After Trump effectively used Facebook in 2016 to offset a significant monetary disadvantage, it has become a central theater in the election war. Trump and Biden have so far spent over $ 173 million on ads on the platform and are expected to spend tens of millions more dollars more, according to the company’s political ad tracker (Trump over $ 109 million and Biden over $ 64 million -Dollar).

Ads are just a battlefield, however. Both parties are fighting for high engagement for organic content, which is much more common. Essentially, it is the difference between “earned media” – or news agency coverage of the candidates – and pay-TV advertising.

This focus on organic posts is why Bongino and Shapiro’s success on the left has caused so much frustration, along with allegations that Facebook has a pro-conservative bias.

Liberal group Media Matters, best known for tracking conservative television and radio, is now monitoring 5,250 Facebook pages and groups that it has found to be either influential or worrying, according to spokeswoman Laura Keiter. “There is something [at Facebook] that reflexively or deliberately calms the right wing, “said Angelo Carusone, president of Media Matters.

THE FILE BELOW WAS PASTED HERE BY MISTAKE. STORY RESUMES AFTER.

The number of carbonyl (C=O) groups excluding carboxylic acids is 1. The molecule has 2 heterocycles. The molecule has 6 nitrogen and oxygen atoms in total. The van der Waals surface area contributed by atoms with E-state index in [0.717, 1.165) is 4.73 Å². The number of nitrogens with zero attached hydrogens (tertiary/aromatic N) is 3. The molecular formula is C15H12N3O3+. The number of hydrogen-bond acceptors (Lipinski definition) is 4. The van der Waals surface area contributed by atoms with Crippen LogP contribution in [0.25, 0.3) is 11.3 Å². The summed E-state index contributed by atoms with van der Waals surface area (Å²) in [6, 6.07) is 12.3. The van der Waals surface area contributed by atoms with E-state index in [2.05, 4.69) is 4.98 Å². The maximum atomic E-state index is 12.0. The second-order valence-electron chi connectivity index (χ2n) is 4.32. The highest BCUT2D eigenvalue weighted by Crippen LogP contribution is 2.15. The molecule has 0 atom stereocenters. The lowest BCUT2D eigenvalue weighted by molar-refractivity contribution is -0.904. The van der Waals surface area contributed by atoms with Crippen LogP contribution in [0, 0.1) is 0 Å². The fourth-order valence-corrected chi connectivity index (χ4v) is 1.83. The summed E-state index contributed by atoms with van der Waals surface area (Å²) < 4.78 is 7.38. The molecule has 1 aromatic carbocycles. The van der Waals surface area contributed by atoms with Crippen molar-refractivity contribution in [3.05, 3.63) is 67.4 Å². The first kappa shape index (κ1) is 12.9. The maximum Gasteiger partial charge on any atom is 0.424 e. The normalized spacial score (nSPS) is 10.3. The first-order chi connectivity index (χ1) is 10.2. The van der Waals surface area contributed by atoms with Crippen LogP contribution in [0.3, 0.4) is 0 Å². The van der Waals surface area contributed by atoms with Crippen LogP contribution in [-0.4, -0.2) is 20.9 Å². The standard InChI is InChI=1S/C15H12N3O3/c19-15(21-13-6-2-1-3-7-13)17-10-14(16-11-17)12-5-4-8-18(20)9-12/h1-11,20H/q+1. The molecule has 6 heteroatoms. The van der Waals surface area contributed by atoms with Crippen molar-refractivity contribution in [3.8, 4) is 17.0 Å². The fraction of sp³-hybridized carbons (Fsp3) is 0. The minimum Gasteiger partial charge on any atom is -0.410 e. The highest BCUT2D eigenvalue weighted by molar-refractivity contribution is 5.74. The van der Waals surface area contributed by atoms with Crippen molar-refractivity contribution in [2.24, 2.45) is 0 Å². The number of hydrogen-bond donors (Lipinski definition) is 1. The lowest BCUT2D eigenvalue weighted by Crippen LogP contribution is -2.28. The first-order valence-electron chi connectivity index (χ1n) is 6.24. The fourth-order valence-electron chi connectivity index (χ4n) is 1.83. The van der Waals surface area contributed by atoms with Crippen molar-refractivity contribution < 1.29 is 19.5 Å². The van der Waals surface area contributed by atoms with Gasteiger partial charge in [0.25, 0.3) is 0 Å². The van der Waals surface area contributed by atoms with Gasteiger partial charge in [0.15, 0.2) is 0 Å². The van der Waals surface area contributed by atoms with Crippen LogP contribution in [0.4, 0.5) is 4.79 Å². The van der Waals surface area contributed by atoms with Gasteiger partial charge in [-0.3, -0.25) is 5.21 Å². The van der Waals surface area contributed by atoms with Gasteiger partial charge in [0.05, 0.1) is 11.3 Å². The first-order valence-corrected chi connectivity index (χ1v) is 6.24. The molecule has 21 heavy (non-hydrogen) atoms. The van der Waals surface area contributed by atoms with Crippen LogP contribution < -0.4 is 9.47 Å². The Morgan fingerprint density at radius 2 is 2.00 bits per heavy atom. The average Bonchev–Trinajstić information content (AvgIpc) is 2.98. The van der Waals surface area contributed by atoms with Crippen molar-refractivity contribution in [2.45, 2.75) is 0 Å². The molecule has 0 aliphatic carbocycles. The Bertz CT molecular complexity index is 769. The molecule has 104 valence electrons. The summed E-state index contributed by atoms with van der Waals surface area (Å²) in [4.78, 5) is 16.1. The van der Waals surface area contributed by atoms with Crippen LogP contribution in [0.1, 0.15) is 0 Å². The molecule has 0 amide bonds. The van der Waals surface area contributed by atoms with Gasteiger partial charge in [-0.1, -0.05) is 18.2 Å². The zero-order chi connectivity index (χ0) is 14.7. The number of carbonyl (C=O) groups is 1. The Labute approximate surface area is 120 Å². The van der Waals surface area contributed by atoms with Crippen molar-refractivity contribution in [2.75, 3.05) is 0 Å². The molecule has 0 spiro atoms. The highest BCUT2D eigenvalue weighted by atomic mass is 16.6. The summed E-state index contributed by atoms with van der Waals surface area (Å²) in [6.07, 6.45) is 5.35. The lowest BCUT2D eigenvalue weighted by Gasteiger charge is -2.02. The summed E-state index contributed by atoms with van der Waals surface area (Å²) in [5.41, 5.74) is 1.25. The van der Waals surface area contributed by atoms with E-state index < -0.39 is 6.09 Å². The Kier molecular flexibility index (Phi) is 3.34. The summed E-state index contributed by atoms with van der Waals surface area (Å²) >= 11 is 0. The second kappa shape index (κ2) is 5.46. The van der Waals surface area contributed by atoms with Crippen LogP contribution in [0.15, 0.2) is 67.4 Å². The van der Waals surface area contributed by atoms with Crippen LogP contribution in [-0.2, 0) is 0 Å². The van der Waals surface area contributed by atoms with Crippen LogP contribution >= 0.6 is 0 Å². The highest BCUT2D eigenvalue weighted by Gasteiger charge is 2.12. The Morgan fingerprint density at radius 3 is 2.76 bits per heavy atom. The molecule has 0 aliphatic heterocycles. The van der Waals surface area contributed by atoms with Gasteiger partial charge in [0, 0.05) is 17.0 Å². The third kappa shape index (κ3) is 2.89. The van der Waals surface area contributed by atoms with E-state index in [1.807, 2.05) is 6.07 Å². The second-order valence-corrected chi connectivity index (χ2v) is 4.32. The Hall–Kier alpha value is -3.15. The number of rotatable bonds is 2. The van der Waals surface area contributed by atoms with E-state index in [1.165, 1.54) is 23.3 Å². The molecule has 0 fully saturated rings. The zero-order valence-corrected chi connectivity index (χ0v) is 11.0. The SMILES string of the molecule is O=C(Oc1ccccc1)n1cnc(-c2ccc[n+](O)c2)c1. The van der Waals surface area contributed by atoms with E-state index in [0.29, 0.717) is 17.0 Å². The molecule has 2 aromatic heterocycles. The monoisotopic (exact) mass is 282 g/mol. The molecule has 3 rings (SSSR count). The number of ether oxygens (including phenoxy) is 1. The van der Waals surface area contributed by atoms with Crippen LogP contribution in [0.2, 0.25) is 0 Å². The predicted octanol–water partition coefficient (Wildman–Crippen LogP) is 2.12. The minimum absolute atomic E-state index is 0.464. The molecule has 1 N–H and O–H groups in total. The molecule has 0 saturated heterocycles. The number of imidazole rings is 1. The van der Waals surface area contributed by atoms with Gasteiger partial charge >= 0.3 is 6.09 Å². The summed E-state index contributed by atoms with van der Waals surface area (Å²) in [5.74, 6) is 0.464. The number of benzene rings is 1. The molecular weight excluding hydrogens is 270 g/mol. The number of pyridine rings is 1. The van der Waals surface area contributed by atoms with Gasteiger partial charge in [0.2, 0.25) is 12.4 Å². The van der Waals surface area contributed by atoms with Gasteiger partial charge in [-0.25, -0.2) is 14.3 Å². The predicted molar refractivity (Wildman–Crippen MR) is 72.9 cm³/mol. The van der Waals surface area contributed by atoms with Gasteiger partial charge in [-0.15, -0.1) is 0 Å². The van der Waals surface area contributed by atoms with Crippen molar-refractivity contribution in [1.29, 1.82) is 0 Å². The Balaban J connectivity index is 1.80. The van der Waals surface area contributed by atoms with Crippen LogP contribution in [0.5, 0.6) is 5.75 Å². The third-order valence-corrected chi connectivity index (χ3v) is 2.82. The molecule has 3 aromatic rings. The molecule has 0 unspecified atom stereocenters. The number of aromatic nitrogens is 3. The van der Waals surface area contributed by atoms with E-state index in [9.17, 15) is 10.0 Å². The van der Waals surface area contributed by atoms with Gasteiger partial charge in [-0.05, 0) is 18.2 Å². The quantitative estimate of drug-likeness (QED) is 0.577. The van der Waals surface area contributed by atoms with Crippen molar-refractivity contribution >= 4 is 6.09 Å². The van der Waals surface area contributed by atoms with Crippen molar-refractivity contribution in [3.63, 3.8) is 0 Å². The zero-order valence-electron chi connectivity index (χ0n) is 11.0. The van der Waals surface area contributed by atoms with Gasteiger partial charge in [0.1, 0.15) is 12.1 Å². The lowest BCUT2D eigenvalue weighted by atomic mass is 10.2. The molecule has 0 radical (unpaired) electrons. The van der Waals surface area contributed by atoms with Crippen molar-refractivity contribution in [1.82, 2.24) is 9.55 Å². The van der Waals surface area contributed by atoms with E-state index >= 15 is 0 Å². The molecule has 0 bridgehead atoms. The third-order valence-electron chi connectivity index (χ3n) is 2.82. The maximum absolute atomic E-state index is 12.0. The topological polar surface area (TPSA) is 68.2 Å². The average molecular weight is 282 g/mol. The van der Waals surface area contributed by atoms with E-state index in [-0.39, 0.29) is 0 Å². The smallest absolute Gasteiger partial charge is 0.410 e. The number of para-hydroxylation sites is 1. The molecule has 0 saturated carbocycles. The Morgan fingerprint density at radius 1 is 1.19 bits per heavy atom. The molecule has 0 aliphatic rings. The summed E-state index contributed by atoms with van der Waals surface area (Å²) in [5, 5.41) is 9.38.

Adam Conner, who worked for Facebook in Washington from 2007 to 2014 and is now Vice President for Tech Policy at the Liberal Center for American Progress Action, told POLITICO: “It is absurd for Facebook to say that this is just something that is neutral plays away. This feels like giving up responsibility. He added that ‘Facebook is not a mirror – the newsfeed algorithm is an accelerator. “

The Biden campaign also beat up Facebook for arguing that the right-wing’s success on the platform simply reflects society.